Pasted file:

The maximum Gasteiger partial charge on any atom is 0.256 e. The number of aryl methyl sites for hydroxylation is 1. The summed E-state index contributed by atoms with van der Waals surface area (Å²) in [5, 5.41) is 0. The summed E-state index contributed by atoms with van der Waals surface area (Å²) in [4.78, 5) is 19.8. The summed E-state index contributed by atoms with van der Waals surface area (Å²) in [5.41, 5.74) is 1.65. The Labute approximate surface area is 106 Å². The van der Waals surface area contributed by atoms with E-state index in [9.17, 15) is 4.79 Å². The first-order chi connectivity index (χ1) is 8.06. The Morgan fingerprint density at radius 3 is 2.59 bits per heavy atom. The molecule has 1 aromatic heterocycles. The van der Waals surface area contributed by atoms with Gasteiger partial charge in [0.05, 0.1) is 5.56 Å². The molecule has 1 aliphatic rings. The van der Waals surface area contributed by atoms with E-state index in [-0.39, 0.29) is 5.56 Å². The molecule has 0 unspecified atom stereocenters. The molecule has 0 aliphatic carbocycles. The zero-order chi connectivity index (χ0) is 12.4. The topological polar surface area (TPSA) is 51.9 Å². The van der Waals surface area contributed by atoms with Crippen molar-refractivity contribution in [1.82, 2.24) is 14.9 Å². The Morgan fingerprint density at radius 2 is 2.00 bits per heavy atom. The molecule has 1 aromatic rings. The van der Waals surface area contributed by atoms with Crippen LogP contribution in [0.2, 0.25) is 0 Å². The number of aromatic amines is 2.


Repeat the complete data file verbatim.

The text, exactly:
The maximum Gasteiger partial charge on any atom is 0.256 e. The number of aryl methyl sites for hydroxylation is 1. The summed E-state index contributed by atoms with van der Waals surface area (Å²) in [5, 5.41) is 0. The summed E-state index contributed by atoms with van der Waals surface area (Å²) in [4.78, 5) is 19.8. The summed E-state index contributed by atoms with van der Waals surface area (Å²) in [5.41, 5.74) is 1.65. The Labute approximate surface area is 106 Å². The van der Waals surface area contributed by atoms with E-state index in [9.17, 15) is 4.79 Å². The first-order chi connectivity index (χ1) is 8.06. The Morgan fingerprint density at radius 3 is 2.59 bits per heavy atom. The molecule has 1 aromatic heterocycles. The van der Waals surface area contributed by atoms with Gasteiger partial charge in [0.05, 0.1) is 5.56 Å². The molecule has 1 aliphatic rings. The van der Waals surface area contributed by atoms with E-state index in [-0.39, 0.29) is 5.56 Å². The molecule has 0 unspecified atom stereocenters. The molecule has 0 aliphatic carbocycles. The zero-order chi connectivity index (χ0) is 12.4. The topological polar surface area (TPSA) is 51.9 Å². The van der Waals surface area contributed by atoms with Crippen molar-refractivity contribution in [1.82, 2.24) is 14.9 Å². The Morgan fingerprint density at radius 2 is 2.00 bits per heavy atom. The molecule has 1 aromatic rings. The van der Waals surface area contributed by atoms with Crippen LogP contribution in [0.2, 0.25) is 0 Å². The number of aromatic amines is 2.